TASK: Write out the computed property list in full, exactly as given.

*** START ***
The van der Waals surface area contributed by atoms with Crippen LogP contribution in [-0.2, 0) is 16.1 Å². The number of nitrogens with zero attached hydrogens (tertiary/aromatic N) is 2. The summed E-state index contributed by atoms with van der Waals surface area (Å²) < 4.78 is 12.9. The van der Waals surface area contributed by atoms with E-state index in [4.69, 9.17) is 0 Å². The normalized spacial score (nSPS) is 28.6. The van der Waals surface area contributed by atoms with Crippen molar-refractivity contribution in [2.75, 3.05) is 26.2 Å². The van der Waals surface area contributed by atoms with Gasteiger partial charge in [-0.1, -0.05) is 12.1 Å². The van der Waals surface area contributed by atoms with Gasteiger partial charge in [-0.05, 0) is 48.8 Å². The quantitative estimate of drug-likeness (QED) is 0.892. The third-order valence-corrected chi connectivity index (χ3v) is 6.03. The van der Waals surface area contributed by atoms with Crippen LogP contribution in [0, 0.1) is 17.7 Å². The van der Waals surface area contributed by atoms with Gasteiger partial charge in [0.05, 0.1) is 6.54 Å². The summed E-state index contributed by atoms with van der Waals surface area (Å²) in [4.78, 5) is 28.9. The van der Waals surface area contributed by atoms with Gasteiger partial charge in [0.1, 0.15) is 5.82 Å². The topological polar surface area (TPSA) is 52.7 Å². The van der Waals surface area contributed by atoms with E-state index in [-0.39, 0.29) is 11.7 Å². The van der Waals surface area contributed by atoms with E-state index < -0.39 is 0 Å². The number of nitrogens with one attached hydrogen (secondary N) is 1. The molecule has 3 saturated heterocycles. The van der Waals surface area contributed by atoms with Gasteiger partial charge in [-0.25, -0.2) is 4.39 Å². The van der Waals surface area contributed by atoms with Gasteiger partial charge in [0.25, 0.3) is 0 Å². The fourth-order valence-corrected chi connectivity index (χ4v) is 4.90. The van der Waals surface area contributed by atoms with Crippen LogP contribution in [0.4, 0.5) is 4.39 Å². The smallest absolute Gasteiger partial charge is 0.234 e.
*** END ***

The van der Waals surface area contributed by atoms with Crippen LogP contribution in [-0.2, 0) is 16.1 Å². The number of nitrogens with zero attached hydrogens (tertiary/aromatic N) is 2. The summed E-state index contributed by atoms with van der Waals surface area (Å²) < 4.78 is 12.9. The van der Waals surface area contributed by atoms with E-state index in [4.69, 9.17) is 0 Å². The normalized spacial score (nSPS) is 28.6. The van der Waals surface area contributed by atoms with Crippen molar-refractivity contribution in [2.75, 3.05) is 26.2 Å². The van der Waals surface area contributed by atoms with Gasteiger partial charge in [-0.1, -0.05) is 12.1 Å². The van der Waals surface area contributed by atoms with Gasteiger partial charge in [-0.05, 0) is 48.8 Å². The quantitative estimate of drug-likeness (QED) is 0.892. The third-order valence-corrected chi connectivity index (χ3v) is 6.03. The van der Waals surface area contributed by atoms with Crippen LogP contribution in [0, 0.1) is 17.7 Å². The van der Waals surface area contributed by atoms with Gasteiger partial charge in [0.05, 0.1) is 6.54 Å². The summed E-state index contributed by atoms with van der Waals surface area (Å²) in [4.78, 5) is 28.9. The van der Waals surface area contributed by atoms with Gasteiger partial charge in [0.1, 0.15) is 5.82 Å². The topological polar surface area (TPSA) is 52.7 Å². The van der Waals surface area contributed by atoms with E-state index in [-0.39, 0.29) is 11.7 Å². The van der Waals surface area contributed by atoms with E-state index < -0.39 is 0 Å². The number of nitrogens with one attached hydrogen (secondary N) is 1. The molecule has 3 saturated heterocycles. The van der Waals surface area contributed by atoms with Gasteiger partial charge in [-0.25, -0.2) is 4.39 Å². The van der Waals surface area contributed by atoms with Gasteiger partial charge in [0.25, 0.3) is 0 Å². The fourth-order valence-corrected chi connectivity index (χ4v) is 4.90. The van der Waals surface area contributed by atoms with Crippen LogP contribution in [0.4, 0.5) is 4.39 Å². The smallest absolute Gasteiger partial charge is 0.234 e.